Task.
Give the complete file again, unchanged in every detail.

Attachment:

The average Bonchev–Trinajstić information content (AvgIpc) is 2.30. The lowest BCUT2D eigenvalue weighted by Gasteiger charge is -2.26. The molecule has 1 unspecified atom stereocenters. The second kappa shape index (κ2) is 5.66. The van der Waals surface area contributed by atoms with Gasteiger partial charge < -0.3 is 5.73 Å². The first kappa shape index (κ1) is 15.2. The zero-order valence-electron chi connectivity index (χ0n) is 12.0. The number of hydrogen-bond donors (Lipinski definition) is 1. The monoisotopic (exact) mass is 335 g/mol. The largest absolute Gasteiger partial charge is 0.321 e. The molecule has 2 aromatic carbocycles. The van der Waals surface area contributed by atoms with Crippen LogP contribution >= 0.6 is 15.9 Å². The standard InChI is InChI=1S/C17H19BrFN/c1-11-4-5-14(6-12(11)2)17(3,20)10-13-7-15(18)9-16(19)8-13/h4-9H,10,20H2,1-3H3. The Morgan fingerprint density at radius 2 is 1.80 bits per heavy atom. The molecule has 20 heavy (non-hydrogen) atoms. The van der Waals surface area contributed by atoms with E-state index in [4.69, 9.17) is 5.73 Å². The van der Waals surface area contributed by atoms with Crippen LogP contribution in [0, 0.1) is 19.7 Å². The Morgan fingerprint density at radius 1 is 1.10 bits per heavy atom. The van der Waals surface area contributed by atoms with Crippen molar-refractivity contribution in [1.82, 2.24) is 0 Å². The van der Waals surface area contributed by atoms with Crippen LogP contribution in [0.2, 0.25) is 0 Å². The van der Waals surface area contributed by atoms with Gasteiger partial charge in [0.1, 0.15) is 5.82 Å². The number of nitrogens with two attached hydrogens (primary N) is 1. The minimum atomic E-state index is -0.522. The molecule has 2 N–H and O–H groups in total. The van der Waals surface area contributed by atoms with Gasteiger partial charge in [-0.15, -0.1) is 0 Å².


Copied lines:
The average Bonchev–Trinajstić information content (AvgIpc) is 2.30. The lowest BCUT2D eigenvalue weighted by Gasteiger charge is -2.26. The molecule has 1 unspecified atom stereocenters. The second kappa shape index (κ2) is 5.66. The van der Waals surface area contributed by atoms with Gasteiger partial charge < -0.3 is 5.73 Å². The first kappa shape index (κ1) is 15.2. The zero-order valence-electron chi connectivity index (χ0n) is 12.0. The number of hydrogen-bond donors (Lipinski definition) is 1. The monoisotopic (exact) mass is 335 g/mol. The largest absolute Gasteiger partial charge is 0.321 e. The molecule has 2 aromatic carbocycles. The van der Waals surface area contributed by atoms with Crippen LogP contribution >= 0.6 is 15.9 Å². The standard InChI is InChI=1S/C17H19BrFN/c1-11-4-5-14(6-12(11)2)17(3,20)10-13-7-15(18)9-16(19)8-13/h4-9H,10,20H2,1-3H3. The Morgan fingerprint density at radius 2 is 1.80 bits per heavy atom. The molecule has 20 heavy (non-hydrogen) atoms. The van der Waals surface area contributed by atoms with E-state index in [4.69, 9.17) is 5.73 Å². The van der Waals surface area contributed by atoms with Crippen LogP contribution in [0, 0.1) is 19.7 Å². The Morgan fingerprint density at radius 1 is 1.10 bits per heavy atom. The van der Waals surface area contributed by atoms with Crippen molar-refractivity contribution in [1.82, 2.24) is 0 Å². The van der Waals surface area contributed by atoms with Crippen LogP contribution in [0.2, 0.25) is 0 Å². The van der Waals surface area contributed by atoms with Gasteiger partial charge in [0.1, 0.15) is 5.82 Å². The number of nitrogens with two attached hydrogens (primary N) is 1. The minimum atomic E-state index is -0.522. The molecule has 2 N–H and O–H groups in total. The van der Waals surface area contributed by atoms with Gasteiger partial charge in [-0.15, -0.1) is 0 Å².